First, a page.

The African food is definitely not working, and the nightly fireworks displays will soon be scrubbed since dusk arrives here about the time we're used to flicking on late-night news.
Debunked, too, have been expectations that Europeans would enjoy long leisurely meals. Inside Euro Disneyland, where some restaurant managers were waiting with covered tables and upscale food, guests instead have been running to fast-food counters for hamburgers, hot dogs and soft drinks.
And sometimes just trying to communicate with the more than 15,000 employees who speak a total of 63 languages has been a challenge worthy of United Nations intervention.
"We don't ask them (employees) to speak English here," Disneyland International President James Cora said Thursday. "We tell them to just speak Disney."
Yet nearly a month after the entertainment company swung open its gates on a $4-billion European gamble, officials say they are on line to meet first-year attendance projections of 11 million visitors.
"Of all the projects we have been involved with, this one has worked best for us," said Cora, who has headed development of all four Disney parks. "But we still have some fixing to do."
Lessons learned here might someday be incorporated into the planned $3-billion expansion of Disneyland in Anaheim. This week, a delegation of 77 civic and business leaders from Anaheim are touring Euro Disneyland for a look into that future.
Cora, whose company is not prone to releasing attendance figures, said daily crowds have ranged from midweek lows of 20,000 to weekend highs pushing 60,000 guests. Disney needs to average about 30,000 visitors per day to meet its expectations.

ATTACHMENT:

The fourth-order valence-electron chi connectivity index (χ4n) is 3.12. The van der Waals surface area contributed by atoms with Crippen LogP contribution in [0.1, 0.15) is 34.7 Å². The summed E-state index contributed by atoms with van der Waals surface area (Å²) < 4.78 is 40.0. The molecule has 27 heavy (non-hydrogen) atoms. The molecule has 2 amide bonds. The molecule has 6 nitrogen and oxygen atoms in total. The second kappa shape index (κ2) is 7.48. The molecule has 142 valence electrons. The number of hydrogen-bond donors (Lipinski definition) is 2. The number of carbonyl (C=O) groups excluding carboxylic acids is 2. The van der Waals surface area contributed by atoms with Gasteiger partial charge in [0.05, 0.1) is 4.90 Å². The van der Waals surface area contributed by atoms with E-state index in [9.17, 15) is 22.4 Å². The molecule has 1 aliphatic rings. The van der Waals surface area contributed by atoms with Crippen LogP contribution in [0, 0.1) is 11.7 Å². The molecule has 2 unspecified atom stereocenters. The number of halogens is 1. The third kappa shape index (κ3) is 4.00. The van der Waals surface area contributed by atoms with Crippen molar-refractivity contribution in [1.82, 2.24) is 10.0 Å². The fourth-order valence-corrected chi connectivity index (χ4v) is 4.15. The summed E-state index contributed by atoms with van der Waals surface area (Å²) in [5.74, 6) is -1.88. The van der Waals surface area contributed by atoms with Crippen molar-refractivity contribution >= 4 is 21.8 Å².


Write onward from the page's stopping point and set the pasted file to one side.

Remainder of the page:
Disney is racking up the numbers largely because of the streams of tourists from Great Britain, Germany, Italy and Spain, everywhere in Europe, it seems, except in the theme park's home country, park officials said. Since some French loudly criticized the Disney invasion as a cultural affront even before construction began, the numbers are not a complete surprise but could signal long-term concerns.
Pre-opening broadcasts of massive traffic jams and overwhelming crowds that never materialized apparently did not help matters with prospective Paris guests and those from the surrounding regions.
Throughout its opening days, Disney executives said they have been aggressively attempting to measure attitudes among the French by using phone banks and surveyors moving among park guests soliciting answers to survey questions.
Even with French attendance down, Cora said he has been encouraged with the company's in-house survey results, which reportedly show that among those French who have plunked down the $40 ticket charges, 85% said they would return and 90% said they would recommend the experience to a friend.
"Gee, I would say if you took the average man on the street he would be looking forward to being entertained," Cora said. "Then you have the so-called intellectuals. I don't know what they imagined we were going to do here."
While the government has been largely supportive, both politically and financially, Cora said he is hopeful that as the weather warms, so will the French people to the uniquely American brand of entertainment.
With Paris a good 20 miles to the west, some of the more vocal criticism has come from the handful of villages whose former farmlands now support luxury resort hotels.
Francois Bentz is the mayor of Coupvray--population 2,500--whose town is only six minutes away from the front gates of Disney's massive Newport Bay Club Hotel.
Bentz estimates that in three years, because of the French government's push to develop Paris' east side and the presence of Euro Disneyland, total population in the five surrounding villages will triple to 13,000. By 2002, the number could reach 35,000, the mayor said.